Dangerous Women

Author: Victoria Baldwin Cass
Publisher: Rowman & Littlefield
ISBN: 9780847693955
Format: PDF, ePub
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Grannies, geishas, warriors, mystics, recluses, and predators—these are the dangerous women of traditional China. Through her exploration of the myth and history of the Ming, Victoria B. Cass brings their world brilliantly to life. Using new and freshly interpreted sources, the author leads us confidently into this surprising world, bolstering her erudite and engaging text with stunning color and black and white art of the period.

Women and the Literary World in Early Modern China 1580 1700

Author: Daria Berg
Publisher: Routledge
ISBN: 1136290222
Format: PDF, Kindle
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Exploring the works of key women writers within their cultural, artistic and socio-political contexts, this book considers changes in the perception of women in early modern China. The sixteenth century brought rapid developments in technology, commerce and the publishing industry that saw women emerging in new roles as both consumers and producers of culture. This book examines the place of women in the cultural elite and in society more generally, reconstructing examples of particular women’s personal experiences, and retracing the changing roles of women from the late Ming to the early Qing era (1580-1700). Providing rich detail of exceptionally fine, interesting and engaging literary works, this book opens fascinating new windows onto the lives, dreams, nightmares, anxieties and desires of the authors and the world out of which they emerged.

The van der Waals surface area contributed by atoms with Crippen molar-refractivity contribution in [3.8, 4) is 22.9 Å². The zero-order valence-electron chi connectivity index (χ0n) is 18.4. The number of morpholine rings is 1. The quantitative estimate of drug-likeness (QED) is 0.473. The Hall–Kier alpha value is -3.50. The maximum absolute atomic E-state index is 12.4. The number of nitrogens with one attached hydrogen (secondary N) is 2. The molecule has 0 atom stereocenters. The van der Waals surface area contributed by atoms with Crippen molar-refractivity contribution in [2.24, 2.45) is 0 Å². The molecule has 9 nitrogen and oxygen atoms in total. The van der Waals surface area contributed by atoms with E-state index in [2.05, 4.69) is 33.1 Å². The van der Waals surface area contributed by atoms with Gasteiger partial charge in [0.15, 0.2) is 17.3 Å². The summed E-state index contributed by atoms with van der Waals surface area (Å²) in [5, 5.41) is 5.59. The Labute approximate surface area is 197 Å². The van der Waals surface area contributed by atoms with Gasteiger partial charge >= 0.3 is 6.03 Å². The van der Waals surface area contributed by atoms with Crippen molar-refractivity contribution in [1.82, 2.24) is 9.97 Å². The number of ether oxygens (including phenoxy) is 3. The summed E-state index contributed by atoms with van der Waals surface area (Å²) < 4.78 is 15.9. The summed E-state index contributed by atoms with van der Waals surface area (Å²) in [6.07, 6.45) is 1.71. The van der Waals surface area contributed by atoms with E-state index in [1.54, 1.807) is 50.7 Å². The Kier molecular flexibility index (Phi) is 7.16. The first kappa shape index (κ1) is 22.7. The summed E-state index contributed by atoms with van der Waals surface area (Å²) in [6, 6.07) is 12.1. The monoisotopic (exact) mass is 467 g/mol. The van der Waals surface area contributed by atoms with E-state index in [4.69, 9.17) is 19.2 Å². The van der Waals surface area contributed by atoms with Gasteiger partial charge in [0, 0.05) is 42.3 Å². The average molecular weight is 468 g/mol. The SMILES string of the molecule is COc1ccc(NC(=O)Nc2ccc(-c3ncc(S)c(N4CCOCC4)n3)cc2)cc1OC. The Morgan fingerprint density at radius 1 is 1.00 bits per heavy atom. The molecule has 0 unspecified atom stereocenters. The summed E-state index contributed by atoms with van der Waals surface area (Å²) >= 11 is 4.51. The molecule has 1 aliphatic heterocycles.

The Cult of the Fox

Author: Xiaofei Kang
Publisher: Columbia University Press
ISBN: 0231508220
Format: PDF, Docs
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For more than five centuries the shamanistic fox cult has attracted large portions of the Chinese population and appealed to a wide range of social classes. Deemed illicit by imperial rulers and clerics and officially banned by republican and communist leaders, the fox cult has managed to survive and flourish in individual homes and community shrines throughout northern China. In this new work, the first to examine the fox cult as a vibrant popular religion, Xiaofei Kang explores the manifold meanings of the fox spirit in Chinese society. Kang describes various cult practices, activities of worship, and the exorcising of fox spirits to reveal how the Chinese people constructed their cultural and social values outside the gaze of offical power and morality.

Images of Women in Chinese Thought and Culture

Author: Robin Wang
Publisher: Hackett Publishing
ISBN: 9780872206519
Format: PDF, Docs
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This rich collection of writings--many translated especially for this volume and some available in English for the first time--provides a journey through the history of Chinese culture, tracing the Chinese understanding of women as elucidated in writings spanning more than two thousand years. From the earliest oracle bone inscriptions of the Pre-Qin period through the poems and stories of the Song Dynasty, these works shed light on Chinese images of women and their roles in society in terms of such topics as human nature, cosmology, gender, and virtue.